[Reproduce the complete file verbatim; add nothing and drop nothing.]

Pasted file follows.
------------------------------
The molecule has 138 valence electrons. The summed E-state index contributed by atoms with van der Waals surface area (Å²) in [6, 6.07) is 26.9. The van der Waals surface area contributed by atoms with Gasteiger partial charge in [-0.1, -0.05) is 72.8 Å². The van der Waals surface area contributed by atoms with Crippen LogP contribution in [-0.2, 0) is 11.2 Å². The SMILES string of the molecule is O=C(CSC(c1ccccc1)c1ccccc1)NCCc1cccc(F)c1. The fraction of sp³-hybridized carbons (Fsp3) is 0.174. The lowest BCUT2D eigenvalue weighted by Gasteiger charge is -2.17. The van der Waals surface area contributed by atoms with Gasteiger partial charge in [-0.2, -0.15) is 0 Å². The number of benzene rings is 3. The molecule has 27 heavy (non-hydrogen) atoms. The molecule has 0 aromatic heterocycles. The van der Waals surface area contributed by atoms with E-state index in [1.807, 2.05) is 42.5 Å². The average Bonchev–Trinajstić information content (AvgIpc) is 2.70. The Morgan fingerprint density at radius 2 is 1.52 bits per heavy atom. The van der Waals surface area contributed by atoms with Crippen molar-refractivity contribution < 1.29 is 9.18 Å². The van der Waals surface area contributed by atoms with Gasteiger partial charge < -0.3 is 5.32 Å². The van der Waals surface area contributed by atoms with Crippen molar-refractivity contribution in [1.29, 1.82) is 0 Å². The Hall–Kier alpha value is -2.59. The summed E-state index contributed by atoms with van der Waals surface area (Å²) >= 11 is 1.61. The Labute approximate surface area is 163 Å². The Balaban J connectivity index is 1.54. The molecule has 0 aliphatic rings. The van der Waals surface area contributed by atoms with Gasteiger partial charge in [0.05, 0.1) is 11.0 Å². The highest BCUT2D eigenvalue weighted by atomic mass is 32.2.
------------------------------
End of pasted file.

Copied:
The molecule has 138 valence electrons. The summed E-state index contributed by atoms with van der Waals surface area (Å²) in [6, 6.07) is 26.9. The van der Waals surface area contributed by atoms with Gasteiger partial charge in [-0.1, -0.05) is 72.8 Å². The van der Waals surface area contributed by atoms with Crippen LogP contribution in [-0.2, 0) is 11.2 Å². The SMILES string of the molecule is O=C(CSC(c1ccccc1)c1ccccc1)NCCc1cccc(F)c1. The fraction of sp³-hybridized carbons (Fsp3) is 0.174. The lowest BCUT2D eigenvalue weighted by Gasteiger charge is -2.17. The van der Waals surface area contributed by atoms with Gasteiger partial charge in [-0.2, -0.15) is 0 Å². The number of benzene rings is 3. The molecule has 27 heavy (non-hydrogen) atoms. The molecule has 0 aromatic heterocycles. The van der Waals surface area contributed by atoms with E-state index in [1.807, 2.05) is 42.5 Å². The average Bonchev–Trinajstić information content (AvgIpc) is 2.70. The Morgan fingerprint density at radius 2 is 1.52 bits per heavy atom. The van der Waals surface area contributed by atoms with Crippen molar-refractivity contribution < 1.29 is 9.18 Å². The van der Waals surface area contributed by atoms with Gasteiger partial charge < -0.3 is 5.32 Å². The van der Waals surface area contributed by atoms with Crippen molar-refractivity contribution in [1.29, 1.82) is 0 Å². The Hall–Kier alpha value is -2.59. The summed E-state index contributed by atoms with van der Waals surface area (Å²) >= 11 is 1.61. The Labute approximate surface area is 163 Å². The Balaban J connectivity index is 1.54. The molecule has 0 aliphatic rings. The van der Waals surface area contributed by atoms with Gasteiger partial charge in [0.05, 0.1) is 11.0 Å². The highest BCUT2D eigenvalue weighted by atomic mass is 32.2.